By this time, Winebrenner had already broken with some of the distinctive practices of the German Reformed Church. He rejected the use of “human creeds.” The German Reformed very affectionately held to the Heidelberg Catechism as their expression of biblical Christianity. Winebrenner also rejected the practice of Confirmation in favor of the conversion experience practices of the revivalists. He also criticized the German Reformed regarding the non-practice of foot-washing which he considered to be a perpetual ordinance. He also rejected predestination and, eventually came to accept only immersion (subsequent to the conversion experience) as the mode of baptism. He himself was re-baptized in 1830. But it was his view of the church and church government that prompted what he did next.
Winebrenner thought that most of the existing denominations were sectarian and did not have a biblical church polity. He did not intend to form a new denomination. Yet, after prompting from congregations which agreed with his views, he decided that they should form a modified presbyterian type of polity in a new association called the “Church of God.” (The Church of God has changed and modified its name many times. What has become known as Church of God, General Conference is distinct from the other denominations called Church of God.) Winebrenner’s intention was for the new association to have autonomous congregations, ruled by local lay-elders, with no hierarchy that would interfere in the affairs in the local congregation. Winebrenner had followed his heart in leaving the German Reformed Church, but he had not heard the last words from the German Reformed. His use of the revivalist “New Measures” had drawn the attention of a notable professor of the German Reformed seminary at Mercersburg—Rev. John Williamson Nevin.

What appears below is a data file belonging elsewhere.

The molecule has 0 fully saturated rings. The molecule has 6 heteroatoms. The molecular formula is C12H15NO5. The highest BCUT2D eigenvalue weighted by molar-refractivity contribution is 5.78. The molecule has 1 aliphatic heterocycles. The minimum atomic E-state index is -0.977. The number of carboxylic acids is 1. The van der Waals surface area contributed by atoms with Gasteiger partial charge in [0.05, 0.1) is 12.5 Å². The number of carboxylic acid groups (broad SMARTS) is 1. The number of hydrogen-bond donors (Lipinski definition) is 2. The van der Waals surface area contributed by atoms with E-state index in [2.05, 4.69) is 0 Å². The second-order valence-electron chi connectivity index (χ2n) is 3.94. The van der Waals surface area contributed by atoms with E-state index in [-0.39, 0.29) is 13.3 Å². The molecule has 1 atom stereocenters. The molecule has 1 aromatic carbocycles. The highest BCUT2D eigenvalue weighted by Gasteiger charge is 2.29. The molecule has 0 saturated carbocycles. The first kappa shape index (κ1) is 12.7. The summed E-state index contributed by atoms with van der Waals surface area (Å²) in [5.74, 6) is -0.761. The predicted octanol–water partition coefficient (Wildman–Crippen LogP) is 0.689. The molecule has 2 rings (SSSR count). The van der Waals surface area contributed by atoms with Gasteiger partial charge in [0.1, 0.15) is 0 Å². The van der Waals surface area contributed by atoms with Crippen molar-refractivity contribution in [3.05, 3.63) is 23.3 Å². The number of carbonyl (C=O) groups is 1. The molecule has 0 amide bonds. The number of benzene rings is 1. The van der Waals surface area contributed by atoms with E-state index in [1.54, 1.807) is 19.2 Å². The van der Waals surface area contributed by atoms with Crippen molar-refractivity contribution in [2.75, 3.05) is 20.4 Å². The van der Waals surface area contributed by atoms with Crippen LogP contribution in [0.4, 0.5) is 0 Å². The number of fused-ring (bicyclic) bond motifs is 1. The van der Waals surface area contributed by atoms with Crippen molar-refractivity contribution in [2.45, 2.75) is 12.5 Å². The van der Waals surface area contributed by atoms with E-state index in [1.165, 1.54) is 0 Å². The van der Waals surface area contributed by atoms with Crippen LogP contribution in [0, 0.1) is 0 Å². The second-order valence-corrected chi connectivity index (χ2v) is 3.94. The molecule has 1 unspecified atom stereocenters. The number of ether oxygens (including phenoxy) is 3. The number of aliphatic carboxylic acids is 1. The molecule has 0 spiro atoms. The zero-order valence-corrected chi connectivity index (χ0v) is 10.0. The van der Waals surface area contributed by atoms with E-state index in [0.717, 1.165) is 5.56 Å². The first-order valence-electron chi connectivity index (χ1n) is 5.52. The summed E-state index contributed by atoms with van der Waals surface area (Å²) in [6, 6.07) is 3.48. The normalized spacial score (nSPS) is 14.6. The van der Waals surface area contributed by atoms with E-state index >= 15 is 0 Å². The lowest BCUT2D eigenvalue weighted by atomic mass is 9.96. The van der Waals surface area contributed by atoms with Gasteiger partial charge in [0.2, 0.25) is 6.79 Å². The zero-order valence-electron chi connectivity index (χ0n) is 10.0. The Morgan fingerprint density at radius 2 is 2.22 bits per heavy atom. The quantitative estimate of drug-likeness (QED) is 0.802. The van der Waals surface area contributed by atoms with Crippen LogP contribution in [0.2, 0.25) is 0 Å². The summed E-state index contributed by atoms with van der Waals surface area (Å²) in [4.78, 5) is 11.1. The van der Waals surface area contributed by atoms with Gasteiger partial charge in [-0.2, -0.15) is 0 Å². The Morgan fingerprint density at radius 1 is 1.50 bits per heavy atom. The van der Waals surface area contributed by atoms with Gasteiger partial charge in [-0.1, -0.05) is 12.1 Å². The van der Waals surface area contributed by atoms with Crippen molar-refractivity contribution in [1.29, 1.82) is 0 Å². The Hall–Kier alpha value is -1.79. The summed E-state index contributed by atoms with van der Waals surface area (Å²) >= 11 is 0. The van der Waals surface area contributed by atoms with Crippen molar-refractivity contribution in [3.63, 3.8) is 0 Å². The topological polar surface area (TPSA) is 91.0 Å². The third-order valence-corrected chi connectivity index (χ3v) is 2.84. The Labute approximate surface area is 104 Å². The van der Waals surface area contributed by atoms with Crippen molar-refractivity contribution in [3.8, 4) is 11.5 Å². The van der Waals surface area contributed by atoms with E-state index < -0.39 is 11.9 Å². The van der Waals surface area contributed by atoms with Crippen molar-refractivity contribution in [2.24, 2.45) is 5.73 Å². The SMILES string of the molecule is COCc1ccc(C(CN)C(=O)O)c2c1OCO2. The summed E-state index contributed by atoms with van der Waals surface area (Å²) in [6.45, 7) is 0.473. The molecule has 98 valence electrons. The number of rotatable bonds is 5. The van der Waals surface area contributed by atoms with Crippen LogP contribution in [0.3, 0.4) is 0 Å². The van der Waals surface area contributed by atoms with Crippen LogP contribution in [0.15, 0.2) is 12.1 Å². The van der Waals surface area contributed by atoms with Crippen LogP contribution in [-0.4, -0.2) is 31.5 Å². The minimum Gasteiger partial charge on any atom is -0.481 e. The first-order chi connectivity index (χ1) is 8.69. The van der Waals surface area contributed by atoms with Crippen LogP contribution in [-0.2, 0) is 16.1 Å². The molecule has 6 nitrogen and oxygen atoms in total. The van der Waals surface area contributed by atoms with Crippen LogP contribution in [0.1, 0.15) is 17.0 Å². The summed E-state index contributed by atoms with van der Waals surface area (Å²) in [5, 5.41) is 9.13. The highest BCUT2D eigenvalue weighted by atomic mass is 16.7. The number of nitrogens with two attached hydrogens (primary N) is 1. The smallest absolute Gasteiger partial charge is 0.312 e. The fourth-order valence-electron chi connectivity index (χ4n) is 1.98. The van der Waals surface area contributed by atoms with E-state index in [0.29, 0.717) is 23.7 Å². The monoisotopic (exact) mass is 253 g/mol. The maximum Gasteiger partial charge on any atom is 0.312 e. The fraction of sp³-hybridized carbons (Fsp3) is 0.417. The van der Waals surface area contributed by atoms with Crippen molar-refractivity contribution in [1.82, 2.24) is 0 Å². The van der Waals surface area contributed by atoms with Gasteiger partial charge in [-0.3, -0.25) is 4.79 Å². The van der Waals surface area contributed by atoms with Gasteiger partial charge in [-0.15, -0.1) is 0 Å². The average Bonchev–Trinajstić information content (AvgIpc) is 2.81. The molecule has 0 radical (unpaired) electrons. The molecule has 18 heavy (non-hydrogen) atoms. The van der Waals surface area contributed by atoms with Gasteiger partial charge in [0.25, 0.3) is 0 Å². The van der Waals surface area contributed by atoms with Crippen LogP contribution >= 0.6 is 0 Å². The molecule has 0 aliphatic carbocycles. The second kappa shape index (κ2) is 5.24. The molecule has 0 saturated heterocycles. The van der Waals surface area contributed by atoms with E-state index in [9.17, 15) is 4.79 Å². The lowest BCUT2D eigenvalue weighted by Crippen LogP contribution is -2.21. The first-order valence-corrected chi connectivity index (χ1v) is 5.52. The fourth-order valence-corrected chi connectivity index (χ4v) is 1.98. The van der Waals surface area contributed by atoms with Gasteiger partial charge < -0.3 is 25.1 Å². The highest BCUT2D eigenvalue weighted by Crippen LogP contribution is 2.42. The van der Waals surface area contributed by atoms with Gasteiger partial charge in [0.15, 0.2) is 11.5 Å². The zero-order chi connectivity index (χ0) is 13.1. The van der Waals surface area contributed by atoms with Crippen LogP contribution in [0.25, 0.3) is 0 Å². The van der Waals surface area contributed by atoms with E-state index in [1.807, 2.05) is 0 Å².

The opening salvo was in the August 10, 1842, issue of the Weekly Messenger. Nevin wrote concerning the Church of God the following criticism: “This latter sect especially glory in being the patrons of ignorance, rail at hireling ministers, encourage all sorts of fanatical unscriptural disorder in their worship, institute their own fancies and feelings in religion, for the calm deep power of faith. In doctrine they are of course pelagianistic.” This public criticism started a yearlong exchange of letters which were published in the Weekly Messenger and Winebrenner’s Gospel Publisher.
Winebrenner responded to Nevin by writing that indeed, “groaning, crying, shouting, clapping of hands, jumping, falling down, etc.” did occur in his meetings and that women prayed publically in meetings with men. What he denied was that these activities were problematic. Winebrenner asserted that the real issue was the “true conversion of soul.” After seeing Winebrenner’s defense, Nevin announced his intention to publish a tract critiquing the “New Measures” under the title The Anxious Bench.